Headline Buster: NGO leader blocked in Hong Kong, but for good reason
The executive director of the NGO Human Rights Watch, Kenneth Roth, said local authorities on Sunday blocked him from entering Hong Kong where he was scheduled to launch the group's World Report 2020 on human rights abuses around the world.
Although he said immigration officials told him he couldn't enter for "immigration reasons," on Twitter, Mr. Roth wasted no time in posting his own theories. He claimed that the incident was "another disturbing crack in the rights of "One Country, Two Systems" and he had "hoped to spotlight Beijing's deepening assault on international efforts to uphold human rights." The "decision vividly illustrated the problem," he said.
Plenty of Western media pounced on the chance to promote Roth's side of the story, depicting his case as one more sign of the Chinese government cracking down on Hong Kong's "freedom." However, they conveniently neglected to highlight the role his organization has been perceived as playing in fueling anti-China forces. Or they take Mr. Roth's side – explicitly or implicitly.
Reuters' article, headlined "Human Rights Watch head denied entry to Hong Kong ahead of report launch" and published on January 13, is one example. It describes how Mr. Roth says he was blocked at the airportfrom entering for the first time, having entered freely in the past. It then says, "During seven months of sometimes violent anti-government protests, the Chinese-ruled city has barred several activists, foreign journalists and an academic.”
What exactly does Reuters mean here by the "Chinese-ruled" city? Who should Hong Kong be ruled by if not by the Chinese? Why not just say "city," plain and simple? Or is the article trying to imply that Hong Kong is not part of China? That Hong Kongers are not Chinese? It's an odd editorial choice.
Regardless, the article goes on to say that Hong Kong has barred "several activists, foreign journalists and an academic" since the protests broke out and, farther down, that a Chinese Ministry of Foreign Affairs official had threatened to impose "unspecified sanctions against HRW and several US-based pro-democracy organizations in early December."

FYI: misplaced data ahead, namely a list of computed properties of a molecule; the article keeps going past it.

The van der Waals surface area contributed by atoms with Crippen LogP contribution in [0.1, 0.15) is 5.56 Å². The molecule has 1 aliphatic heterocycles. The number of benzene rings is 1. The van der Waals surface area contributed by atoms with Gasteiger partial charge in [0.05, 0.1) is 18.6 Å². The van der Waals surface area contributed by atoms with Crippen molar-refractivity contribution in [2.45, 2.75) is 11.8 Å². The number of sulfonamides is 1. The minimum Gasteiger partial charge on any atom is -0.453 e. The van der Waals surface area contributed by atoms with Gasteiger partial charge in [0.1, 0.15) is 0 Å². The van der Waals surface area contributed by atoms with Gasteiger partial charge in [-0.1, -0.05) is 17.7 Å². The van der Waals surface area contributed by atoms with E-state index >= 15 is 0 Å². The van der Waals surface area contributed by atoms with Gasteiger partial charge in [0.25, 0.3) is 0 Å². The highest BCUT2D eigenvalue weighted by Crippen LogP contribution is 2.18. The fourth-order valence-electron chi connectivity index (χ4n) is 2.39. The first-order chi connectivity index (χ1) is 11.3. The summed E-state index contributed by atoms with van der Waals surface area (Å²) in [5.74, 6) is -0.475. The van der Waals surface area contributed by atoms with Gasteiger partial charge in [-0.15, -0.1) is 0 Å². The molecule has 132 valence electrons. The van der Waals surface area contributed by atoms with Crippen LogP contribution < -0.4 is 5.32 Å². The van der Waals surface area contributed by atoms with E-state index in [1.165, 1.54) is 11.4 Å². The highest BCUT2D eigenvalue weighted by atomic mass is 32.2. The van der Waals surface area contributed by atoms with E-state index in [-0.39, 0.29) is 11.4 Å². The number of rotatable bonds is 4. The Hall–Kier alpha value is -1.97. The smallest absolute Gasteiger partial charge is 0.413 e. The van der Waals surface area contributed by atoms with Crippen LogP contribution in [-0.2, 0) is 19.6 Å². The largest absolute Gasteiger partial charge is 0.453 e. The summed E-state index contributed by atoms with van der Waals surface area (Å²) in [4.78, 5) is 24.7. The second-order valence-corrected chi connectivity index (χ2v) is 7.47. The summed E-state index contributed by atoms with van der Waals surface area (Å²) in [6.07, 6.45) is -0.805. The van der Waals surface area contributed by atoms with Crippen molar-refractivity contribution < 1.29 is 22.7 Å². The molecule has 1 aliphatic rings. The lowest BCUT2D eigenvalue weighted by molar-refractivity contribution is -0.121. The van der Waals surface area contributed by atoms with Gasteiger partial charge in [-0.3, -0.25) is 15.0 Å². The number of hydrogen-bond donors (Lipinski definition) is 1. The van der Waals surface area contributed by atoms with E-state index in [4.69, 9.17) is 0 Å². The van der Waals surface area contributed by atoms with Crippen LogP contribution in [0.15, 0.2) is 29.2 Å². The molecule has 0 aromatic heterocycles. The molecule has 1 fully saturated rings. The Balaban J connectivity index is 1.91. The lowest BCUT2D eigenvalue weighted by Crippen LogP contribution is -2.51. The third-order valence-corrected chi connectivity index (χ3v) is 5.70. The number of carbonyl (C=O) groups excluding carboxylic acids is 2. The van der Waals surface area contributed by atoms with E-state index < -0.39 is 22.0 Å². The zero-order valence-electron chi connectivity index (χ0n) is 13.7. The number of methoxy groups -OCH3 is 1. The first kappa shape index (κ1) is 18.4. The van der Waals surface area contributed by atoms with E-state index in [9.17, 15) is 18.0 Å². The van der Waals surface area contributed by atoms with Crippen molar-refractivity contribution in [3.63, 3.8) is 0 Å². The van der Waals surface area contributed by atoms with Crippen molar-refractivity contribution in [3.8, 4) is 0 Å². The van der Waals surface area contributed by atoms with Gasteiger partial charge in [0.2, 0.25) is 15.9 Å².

But does the article elaborate on why? No. But we can fill you in.
The Chinese Foreign Ministry on December 2 said that China decided to impose sanctions on certain NGOs that "have supported anti-China plotters who messed up Hong Kong through various means, aiding and abetting them in extreme violent criminal acts and inciting 'Hong Kong independence' separatist activities."
It added that China urges the U.S. to "stop meddling in China's affairs, including Hong Kong affairs" and that China will take further measures if necessary "to firmly safeguard stability and prosperity in Hong Kong and China's sovereignty, security and development interests."
Is it so hard to see why organizations or individuals who want to fuel tensions in a city that's been plagued by violence are not welcome at this time? It's difficult for me to imagine the U.S., for example, welcoming people into the country if they are perceived as agitators or on a mission to trigger further conflict.
You're free to think what you want and to publish all the reports you can manage, but if your organization attempts to meddle in China's internal affairs, don't expect China to welcome you with open arms.
Mr. Roth decided to launch his organization's report in New York instead of Hong Kong as was previously scheduled. Perhaps it's for the best since his group's World Report 2020 says, "In 2019, the United States continued to move backwards on rights," listing examples that range from "inhumane immigration policies" to the promotion of "false narratives that perpetuate racism and discrimination," and from health care to mass incarceration.
It's worth a read, especially since you won't find much media reporting on this side of the story.
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